we’re treated to the sight of an ashy butt crack instead of boxers. When did this become socially acceptable? And when your pants drop so low that it inhibits your ability to walk, it’s probably time to pull ‘em up. I used to say it was time to get a belt. But apparently now you buy the belts a few sizes too large so they don’t prevent your pants from falling. Do us all a favor. When you’re walking up stairs or riding in escalator up, pull ‘em up! My lady friends tell me the purpose of thong underwear is to prevent unsightly panty lines. But if your jeans are so low on your hip that we can actually see the thongs and most of what they’re not covering, doesn’t that defeat the purpose? I mean, shouldn’t showing the actual panties be worse than showing panty lines? And what’s up with the pajama bottoms? That’s what they look like—pajama bottoms. Why are you outdoors in those? If your cell phone rings aloud in public, and you just have to answer it, must everyone within a 20-foot radius hear your profanity-laced conversation? Remember the days when men would admonish one another for using profanity in public? “Hey man, watch your mouth. There’re women
10/14/2012–1/21/2013 600 N. Charles St. / Baltimore / thewalters.org
Annibale Carracci, attrib. Italian, Portrait of an African Slave Woman, ca. 1580s. Tomasso Brothers, Leeds, England. // The exhibition is supported by funding from the Richard C. von Hess Foundation, the National Endowment for the Arts, the National Endowment for the Humanities, the Maryland Humanities Council, the Bernard Family, Andie and Jack Laporte, Christie’s, Kathryn Coke Rienhoff, Lynn and Philip Rauch, Cynthia Alderdice, Joel M. Goldfrank, CANUSA Corporation Charitable Fund, Constance R. Caplan, Stanley Mazaroff and Nancy Dorman, the V.A. Reid Charitable Fund, Harbor Bank of Maryland, the Flamer Family Fund and other generous donors. The publication is generously supported by the Robert H. and Clarice Smith Publication Fund. This exhibition is supported by an indemnity from the Federal Council on the Arts and the Humanities.
The Afro-American, December 1, 2012 - December 7, 2012
AFRO Sports Faceoff
NBA or NCAA? Which Basketball Brand is Best? simply madness? Perry Green and Stephen D. Riley of the AFRO Sports desk debate this issue.
By Perry Green and Stephen D. Riley AFRO Sports Desk
Earlier this year, members of the AFRO Sports Desk squared off over college football versus the NFL. After a 138-point outburst by Division III Grinnell College’s sophomore guard Jack Taylor the national media and internet searches went crazy. Such prompted a consideration of college hoops versus the pros. But as spectacular as Taylor’s efforts were, the diminutive point guard’s century explosion went somewhat shunned primarily because of the level of play. College basketball tends to take a backseat to its pro level older brother but should it really have to? March Madness is potentially the biggest draw of any playoff system no matter the level. And considering fan participation during the season, does the National Collegiate Athletic Association (NCAA) have the edge over its older brother , the National Basketball Association (NBA) or is the talk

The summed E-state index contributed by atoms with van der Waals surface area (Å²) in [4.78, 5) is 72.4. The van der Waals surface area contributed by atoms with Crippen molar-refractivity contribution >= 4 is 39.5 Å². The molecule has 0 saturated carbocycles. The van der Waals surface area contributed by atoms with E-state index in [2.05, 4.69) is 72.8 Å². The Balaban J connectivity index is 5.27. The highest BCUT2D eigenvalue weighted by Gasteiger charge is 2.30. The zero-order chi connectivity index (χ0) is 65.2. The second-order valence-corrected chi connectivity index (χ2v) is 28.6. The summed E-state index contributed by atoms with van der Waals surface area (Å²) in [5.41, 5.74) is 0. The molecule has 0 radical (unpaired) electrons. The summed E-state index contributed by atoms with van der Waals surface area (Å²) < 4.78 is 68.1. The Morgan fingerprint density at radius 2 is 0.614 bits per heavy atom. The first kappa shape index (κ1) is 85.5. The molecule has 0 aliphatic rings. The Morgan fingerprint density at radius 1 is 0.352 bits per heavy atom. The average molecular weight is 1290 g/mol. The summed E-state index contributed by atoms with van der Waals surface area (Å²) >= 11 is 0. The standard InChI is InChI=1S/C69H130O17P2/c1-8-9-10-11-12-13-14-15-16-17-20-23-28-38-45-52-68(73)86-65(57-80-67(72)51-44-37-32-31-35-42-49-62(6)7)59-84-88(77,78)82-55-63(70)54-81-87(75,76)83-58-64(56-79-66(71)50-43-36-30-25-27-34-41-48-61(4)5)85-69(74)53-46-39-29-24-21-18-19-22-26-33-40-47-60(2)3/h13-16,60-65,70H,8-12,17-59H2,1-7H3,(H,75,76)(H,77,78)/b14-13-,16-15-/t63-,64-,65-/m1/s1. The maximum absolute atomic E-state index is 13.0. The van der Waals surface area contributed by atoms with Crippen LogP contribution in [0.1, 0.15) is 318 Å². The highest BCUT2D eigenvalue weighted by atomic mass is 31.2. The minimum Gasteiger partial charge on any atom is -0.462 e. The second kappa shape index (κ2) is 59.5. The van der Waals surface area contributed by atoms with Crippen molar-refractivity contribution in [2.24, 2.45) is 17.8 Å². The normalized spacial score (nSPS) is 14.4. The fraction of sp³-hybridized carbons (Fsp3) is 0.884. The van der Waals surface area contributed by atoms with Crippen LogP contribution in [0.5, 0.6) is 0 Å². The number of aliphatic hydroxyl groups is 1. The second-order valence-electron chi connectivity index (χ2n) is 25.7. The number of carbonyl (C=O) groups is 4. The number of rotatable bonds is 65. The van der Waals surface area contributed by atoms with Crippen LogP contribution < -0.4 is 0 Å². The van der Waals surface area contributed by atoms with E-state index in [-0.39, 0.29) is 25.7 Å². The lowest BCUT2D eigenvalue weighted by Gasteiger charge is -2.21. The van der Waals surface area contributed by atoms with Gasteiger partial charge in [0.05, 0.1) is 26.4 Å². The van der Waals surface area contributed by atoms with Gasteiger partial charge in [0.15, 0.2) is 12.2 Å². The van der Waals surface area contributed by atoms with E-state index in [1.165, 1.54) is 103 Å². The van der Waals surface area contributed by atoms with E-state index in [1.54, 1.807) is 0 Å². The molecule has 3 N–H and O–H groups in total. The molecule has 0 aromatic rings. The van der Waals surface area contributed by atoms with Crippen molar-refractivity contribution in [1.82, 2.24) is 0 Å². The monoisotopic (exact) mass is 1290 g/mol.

Green: Pageantry, rivalries and rankings give the NCAA the edge over the NBA in my opinion. It’s hard for the NBA to account for the fan participation and emotion that runs through the veins of college basketball. The NCAA will never have the player name recognition that the NBA has but that depends on who you ask. Step onto any campus and any fan or alum can name every player on their school’s roster. Even with the one-and-done rule the NCAA reigns over the professional hardwood.
Riley: Naturally, with an 82-game pro schedule compared to most 30game college slates, it’s easy for the emotion to show in every college game. Collegiate hoopsters play just a third of the games that the
big boys play so, of course, you can expect some sluggish and downright boring regular season pro games. But once the NBA playoffs kick in, everything changes. The hustle happens and the effort intensifies. When you mix in what the playoffs provide with players like Kobe,
LeBron James and Kevin Durant then you simply have the best brand of basketball in the world. College can keep you entertained but the NBA just can’t be topped.
Green: How do you match students camping out for weeks in a row for a pair of tickets to a rivalry game? Riley: Easy, it’s called the NBA Finals. Green: If it takes the last round of NBA basketball to compare to an ordinary January week of college basketball then my point is proven. Plus, I haven’t even mentioned the “Big Dance,” aka the NCAA Tournament, which probably should be considered the mother of all playoff tournaments. No playoff tournament can match the excitement of the NCAA Tournament, that’s why we call it March Madness.
Riley: Again, your sample size is much smaller, though. If the NBA was only 30 games a season I’m sure people would camp out, too, for Miami Heat vs. Los Angeles Lakers tickets. The NBA could probably go without 50 percent of their regular season slate but marketing politics are in place to ensure revenue.